As British Silver Week gears up, one silversmith is concerned.
At the launch of British Silver Week last night, one of the country’s leading classical silversmiths described silver to me as a “dying industry”.
Looking round the event, it seemed to be anything but. Rather than being squirreled away in the bowels of the Goldsmiths’ Hall as it was last year, this year’s launch event was held in the light and bright surrounds of the glass-fronted Kings Place building in Kings Cross, also home to the Observer and Guardian newspapers.
The ground floor location made British Silver Week 2010, and silver itself, visible. The contemporary and classic designs on display at the event, which was still packed out with people when I arrived three hours after the doors had first opened, could be seen by passers by and large British Silver Week graphics made it clear exactly what was going on inside.
And it is this visibility that the silversmithing industry needs, according to Steve Wager, a classically trained silversmith who worked at Asprey for 27 years.
The industry showed its evident support for silver at yesterday’s event by voting with its feet. Retailers came from far and wide, including Charles Bourne and his team from Urban Armour in Norfolk, one of the stores that will host a British Silver Week selling show. But are consumers on board?
Silver jewellery has been rising up the ranks in popularity, but this seems to be more about the price of gold making it an affordable way to buy into precious metals, and designers’ inability to work with gold due to escalating materials costs. But silverware is a different kettle of fish.
Wager mused that to solve the decline in interest in silver we need to get everyone in the UK to have a piece of silver in their house. How to do it, he’s not quite sure, although he is doing his bit for the promotion of silver by running Saturday workshops where people can learn more about silversmithing as they are taught to make a silver bowl and spoon.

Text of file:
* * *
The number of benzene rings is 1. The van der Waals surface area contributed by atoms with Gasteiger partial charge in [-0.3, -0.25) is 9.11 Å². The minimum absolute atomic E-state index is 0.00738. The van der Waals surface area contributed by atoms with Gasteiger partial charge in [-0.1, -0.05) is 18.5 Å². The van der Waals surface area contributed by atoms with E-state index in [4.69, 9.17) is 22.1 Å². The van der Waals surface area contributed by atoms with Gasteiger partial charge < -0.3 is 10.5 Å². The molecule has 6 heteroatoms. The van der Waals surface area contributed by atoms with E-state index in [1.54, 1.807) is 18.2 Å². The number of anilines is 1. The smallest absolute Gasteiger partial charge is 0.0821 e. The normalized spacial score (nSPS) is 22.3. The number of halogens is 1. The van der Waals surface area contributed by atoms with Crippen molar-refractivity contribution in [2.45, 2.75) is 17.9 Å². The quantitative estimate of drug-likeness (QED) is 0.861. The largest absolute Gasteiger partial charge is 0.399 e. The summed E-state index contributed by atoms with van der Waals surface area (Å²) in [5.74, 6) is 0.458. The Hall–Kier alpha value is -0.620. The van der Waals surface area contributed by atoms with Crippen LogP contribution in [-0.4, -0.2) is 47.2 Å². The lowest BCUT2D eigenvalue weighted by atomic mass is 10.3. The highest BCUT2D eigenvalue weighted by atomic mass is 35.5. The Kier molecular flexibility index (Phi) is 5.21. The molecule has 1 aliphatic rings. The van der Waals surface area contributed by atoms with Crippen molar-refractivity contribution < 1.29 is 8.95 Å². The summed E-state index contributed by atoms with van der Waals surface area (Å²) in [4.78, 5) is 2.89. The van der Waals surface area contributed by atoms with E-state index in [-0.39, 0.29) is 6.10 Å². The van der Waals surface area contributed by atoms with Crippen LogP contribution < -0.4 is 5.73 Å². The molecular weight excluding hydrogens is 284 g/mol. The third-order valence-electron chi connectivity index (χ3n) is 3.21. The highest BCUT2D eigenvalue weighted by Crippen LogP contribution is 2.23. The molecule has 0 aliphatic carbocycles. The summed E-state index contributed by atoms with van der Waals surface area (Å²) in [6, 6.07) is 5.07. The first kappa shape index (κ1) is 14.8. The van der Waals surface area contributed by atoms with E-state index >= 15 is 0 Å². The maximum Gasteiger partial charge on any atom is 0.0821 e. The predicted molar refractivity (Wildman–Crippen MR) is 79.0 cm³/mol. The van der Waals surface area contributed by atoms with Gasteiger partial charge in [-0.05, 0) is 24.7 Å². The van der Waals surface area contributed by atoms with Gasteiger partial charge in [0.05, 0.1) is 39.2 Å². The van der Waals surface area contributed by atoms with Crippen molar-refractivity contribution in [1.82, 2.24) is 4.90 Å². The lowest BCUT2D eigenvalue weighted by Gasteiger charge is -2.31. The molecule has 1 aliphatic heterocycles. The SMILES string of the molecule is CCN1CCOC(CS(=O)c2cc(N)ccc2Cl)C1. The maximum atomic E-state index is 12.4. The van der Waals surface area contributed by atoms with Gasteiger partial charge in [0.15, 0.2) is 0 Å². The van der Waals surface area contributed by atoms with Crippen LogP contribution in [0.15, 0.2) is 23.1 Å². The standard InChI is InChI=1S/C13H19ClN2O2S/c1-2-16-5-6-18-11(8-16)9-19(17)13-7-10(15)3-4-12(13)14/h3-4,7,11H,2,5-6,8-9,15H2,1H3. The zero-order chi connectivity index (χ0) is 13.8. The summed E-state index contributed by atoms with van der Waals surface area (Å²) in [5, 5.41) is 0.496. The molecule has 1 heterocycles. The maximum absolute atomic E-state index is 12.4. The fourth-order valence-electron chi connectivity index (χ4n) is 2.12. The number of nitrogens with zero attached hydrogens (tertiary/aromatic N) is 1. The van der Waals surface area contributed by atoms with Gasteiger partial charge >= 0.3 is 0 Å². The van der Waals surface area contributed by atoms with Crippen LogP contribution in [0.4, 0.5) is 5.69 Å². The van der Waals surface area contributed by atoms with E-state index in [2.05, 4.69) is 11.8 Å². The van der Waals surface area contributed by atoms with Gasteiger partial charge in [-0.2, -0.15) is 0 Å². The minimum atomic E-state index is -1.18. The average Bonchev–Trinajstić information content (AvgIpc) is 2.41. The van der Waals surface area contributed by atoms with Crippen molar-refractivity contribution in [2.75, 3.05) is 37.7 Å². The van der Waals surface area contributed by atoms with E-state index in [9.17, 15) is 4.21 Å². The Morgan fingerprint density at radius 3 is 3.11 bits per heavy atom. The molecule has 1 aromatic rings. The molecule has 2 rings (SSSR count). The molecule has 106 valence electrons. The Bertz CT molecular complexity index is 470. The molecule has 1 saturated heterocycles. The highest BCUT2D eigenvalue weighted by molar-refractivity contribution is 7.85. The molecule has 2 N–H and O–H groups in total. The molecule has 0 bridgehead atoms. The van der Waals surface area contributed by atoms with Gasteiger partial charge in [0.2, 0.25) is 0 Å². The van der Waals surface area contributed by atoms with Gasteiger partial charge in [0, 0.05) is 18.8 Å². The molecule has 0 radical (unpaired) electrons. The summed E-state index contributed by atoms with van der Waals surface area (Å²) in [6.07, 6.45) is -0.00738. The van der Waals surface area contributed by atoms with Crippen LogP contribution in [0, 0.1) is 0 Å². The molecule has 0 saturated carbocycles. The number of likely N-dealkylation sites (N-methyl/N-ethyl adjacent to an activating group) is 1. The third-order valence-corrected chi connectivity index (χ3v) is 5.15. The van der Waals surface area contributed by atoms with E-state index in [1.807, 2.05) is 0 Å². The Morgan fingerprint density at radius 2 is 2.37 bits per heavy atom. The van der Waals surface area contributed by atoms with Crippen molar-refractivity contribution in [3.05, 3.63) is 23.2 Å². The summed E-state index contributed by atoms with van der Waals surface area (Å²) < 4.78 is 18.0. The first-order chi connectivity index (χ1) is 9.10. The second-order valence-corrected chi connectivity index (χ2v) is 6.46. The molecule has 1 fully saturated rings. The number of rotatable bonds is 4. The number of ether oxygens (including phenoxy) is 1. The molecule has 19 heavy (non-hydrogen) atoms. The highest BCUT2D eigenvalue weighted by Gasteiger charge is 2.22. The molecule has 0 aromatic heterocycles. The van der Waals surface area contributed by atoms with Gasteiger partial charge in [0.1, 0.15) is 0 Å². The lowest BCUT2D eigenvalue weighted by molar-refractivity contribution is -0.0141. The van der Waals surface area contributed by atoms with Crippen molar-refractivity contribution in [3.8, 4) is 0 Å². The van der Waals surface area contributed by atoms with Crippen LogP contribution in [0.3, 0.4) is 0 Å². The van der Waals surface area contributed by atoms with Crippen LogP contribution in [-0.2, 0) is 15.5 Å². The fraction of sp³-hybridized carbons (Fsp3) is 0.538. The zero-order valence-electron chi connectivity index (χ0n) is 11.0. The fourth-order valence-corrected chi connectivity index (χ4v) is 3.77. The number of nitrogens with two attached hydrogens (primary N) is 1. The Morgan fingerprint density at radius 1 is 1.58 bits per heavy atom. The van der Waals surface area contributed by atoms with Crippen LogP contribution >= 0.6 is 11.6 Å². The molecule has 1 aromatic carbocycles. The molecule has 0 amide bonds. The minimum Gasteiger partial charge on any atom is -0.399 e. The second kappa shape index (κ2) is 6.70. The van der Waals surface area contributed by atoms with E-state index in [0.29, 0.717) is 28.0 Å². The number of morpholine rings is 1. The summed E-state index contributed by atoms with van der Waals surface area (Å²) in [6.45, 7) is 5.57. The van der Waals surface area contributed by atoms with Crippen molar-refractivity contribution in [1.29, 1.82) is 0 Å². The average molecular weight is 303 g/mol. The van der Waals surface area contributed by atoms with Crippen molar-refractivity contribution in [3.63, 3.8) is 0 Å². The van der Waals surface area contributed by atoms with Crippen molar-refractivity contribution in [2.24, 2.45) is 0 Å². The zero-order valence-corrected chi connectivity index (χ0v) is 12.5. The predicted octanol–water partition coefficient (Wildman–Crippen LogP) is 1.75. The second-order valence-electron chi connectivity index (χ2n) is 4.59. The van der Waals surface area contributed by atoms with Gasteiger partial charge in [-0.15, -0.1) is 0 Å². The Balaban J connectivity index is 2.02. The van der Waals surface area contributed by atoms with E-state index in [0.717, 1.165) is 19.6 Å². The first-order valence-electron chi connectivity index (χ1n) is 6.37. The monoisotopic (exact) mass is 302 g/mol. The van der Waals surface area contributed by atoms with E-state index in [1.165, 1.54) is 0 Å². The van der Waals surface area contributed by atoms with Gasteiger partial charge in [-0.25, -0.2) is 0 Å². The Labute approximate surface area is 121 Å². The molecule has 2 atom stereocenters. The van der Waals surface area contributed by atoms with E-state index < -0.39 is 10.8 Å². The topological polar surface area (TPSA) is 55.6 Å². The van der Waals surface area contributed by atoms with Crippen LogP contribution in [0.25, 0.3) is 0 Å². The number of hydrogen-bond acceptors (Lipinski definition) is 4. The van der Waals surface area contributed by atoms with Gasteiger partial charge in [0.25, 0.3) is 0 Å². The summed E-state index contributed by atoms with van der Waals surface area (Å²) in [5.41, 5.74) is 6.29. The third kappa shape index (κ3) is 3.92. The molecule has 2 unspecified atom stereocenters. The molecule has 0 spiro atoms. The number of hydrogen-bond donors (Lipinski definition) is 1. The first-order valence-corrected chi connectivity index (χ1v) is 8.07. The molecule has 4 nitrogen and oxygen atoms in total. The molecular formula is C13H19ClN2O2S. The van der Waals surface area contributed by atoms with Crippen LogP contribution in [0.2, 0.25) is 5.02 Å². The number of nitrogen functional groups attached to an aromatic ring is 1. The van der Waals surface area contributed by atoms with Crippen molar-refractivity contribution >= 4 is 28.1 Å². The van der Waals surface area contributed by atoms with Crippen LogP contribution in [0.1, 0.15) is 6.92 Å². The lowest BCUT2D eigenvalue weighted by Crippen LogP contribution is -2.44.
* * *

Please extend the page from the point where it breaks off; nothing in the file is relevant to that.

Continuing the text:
And it seems that the BBC is getting involved. Wager got a call asking whether he would participate in a show it is working on about the silver industry.
But is silver just too old school? While some of the contemporary pieces on display last night – such as striking floral vases by British Silver Week ambassador Olivia Lowe – are fully commercial, how many people would buy a silver spoon or dish just for the sake of having a silver spoon or dish?
Wager told me about a bet he had with British Silver Week organiser Gordon Hamme some time ago. He bet Hamme that if he created two silver pieces, one contemporary and one classical piece, that the contemporary piece would sell for more, even though the classical design requires a much higher quality of craftsmanship and takes far longer to create.
Hamme rubbished his claims and accepted the bet, placing his faith in classic silversmithing. Hamme lost.
It seems that outside of niche orders, such as the commission Wager received for the silver heart piece he showed last night, the appetite for classical silversmithing has long ago died down. Wager says that he is one of only 50 classically trained silversmiths left in Britain and that the trade is on its way out.
It seems highly unlikely that young families or couples starting out will swap cheap Ikea buys for special-occasion silverware, but as we’ve seen vintage clothing and antique jewellery bounce back with a vengeance it seems unwise to rule out a return of classic silversmithing. And let’s just hope that there are some young silversmiths out there willing to take the time to train classically and save one of Britain’s longest-standing traditions rather than just rushing out contemporary finishes.